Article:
The Sharing Economy Is More than a Buzzword. It's Changing How We Live.
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Uber seems to be in every other headline of tech and business news, but just how pervasive is the sharing economy outside of tech blogs and the minds of business journalists?
Very. Companies such as Uber and Airbnb are fundamentally changing the way we live and work in the U.S., according to a new report out this week.
Forty-five million adults in the U.S., or more than one in five people, have worked in the sharing economy, according to the report developed jointly by Burson-Marsteller, a global strategic communications and public relations firm; The Aspen Institute’s Future of Work Initiative; and TIME. The survey, consisting of 3,000 online interviews of American adults, was conducted by research firm Penn Schoen Berland between Nov. 16 and 25.
Twice the number of Americans that have worked in the sharing economy have used services provided by sharing-economy companies. More than 86 million adults in the U.S., or more than two in five people, have used sharing-economy services, according to the report.
The sharing economy, also sometimes called the “on-demand” economy, includes those companies that use technology to identify excess or otherwise underutilized goods or services and matches them with people who are looking for those services. Uber and Airbnb are virtually household names in much of the country, but there are countless other smaller sharing-economy businesses. For example, Postmates is an on-demand delivery service, Taskrabbit is an online marketplace for micro jobs, and car2go is a car-sharing company.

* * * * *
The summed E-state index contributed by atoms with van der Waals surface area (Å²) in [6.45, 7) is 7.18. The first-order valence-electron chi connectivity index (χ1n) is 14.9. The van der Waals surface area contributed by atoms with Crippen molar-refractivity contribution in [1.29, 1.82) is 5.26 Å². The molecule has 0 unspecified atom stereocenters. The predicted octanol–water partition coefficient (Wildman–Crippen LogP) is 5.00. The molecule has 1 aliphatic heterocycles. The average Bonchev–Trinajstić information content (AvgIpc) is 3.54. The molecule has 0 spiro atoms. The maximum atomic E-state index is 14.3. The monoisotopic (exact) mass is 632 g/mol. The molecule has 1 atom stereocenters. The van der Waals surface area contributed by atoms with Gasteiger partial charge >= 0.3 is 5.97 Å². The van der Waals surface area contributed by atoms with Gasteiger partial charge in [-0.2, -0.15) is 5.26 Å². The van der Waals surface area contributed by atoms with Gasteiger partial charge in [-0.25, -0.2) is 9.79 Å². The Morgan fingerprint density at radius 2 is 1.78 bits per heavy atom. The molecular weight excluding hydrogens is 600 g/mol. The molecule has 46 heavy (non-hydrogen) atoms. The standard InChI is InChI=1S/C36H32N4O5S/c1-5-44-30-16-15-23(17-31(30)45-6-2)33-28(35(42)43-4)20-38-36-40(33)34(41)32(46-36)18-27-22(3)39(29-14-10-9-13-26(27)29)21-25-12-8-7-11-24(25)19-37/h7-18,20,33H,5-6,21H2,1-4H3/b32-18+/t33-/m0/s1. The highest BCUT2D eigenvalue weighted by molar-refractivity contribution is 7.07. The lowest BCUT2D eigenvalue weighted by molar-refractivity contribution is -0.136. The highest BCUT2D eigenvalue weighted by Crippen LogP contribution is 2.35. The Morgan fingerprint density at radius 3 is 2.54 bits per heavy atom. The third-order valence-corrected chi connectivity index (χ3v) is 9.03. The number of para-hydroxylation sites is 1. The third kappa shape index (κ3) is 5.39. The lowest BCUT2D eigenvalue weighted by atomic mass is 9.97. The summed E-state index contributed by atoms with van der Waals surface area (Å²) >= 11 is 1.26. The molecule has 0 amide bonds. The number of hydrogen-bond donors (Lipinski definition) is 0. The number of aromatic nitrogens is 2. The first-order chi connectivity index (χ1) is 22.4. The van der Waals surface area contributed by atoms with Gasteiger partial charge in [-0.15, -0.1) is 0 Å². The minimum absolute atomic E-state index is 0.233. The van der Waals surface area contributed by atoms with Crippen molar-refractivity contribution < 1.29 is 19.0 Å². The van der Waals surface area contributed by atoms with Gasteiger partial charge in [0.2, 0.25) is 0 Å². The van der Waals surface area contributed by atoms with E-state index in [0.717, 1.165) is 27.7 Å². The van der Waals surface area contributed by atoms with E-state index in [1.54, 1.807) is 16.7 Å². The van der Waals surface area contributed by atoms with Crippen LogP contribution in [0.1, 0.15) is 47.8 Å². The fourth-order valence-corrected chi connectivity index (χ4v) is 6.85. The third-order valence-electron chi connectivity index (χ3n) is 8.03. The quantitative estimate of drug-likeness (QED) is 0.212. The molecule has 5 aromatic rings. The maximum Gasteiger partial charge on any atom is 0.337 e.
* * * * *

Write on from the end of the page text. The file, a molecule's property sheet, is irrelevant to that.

“With nearly a quarter of Americans already working in the On-Demand Economy, and more than a third buying its services, it is clear the sector is playing a major role in the growth and direction of the United States,” said Donald A. Baer, the CEO of Burson-Marsteller, in a statement accompanying the release of the report.
Even as the sharing economy is booming, the industry as a whole has some pretty big issues to work out. For example, 72 percent of survey respondents who work in the sharing economy think they should receive more benefits from their employers.
Employee benefits have been a major issue for Uber of late. A lawsuit against Uber claims that drivers for the tech giant are not contract workers, but employees. Contractors are not due benefits, but employees are. If Uber were to have to start providing benefits to all of the drivers on its platform, that would be a game-changing expense that could potentially curtail the explosive growth of the company.Related: General Motors Partners With Lyft to Develop Network of Self-Driving Cars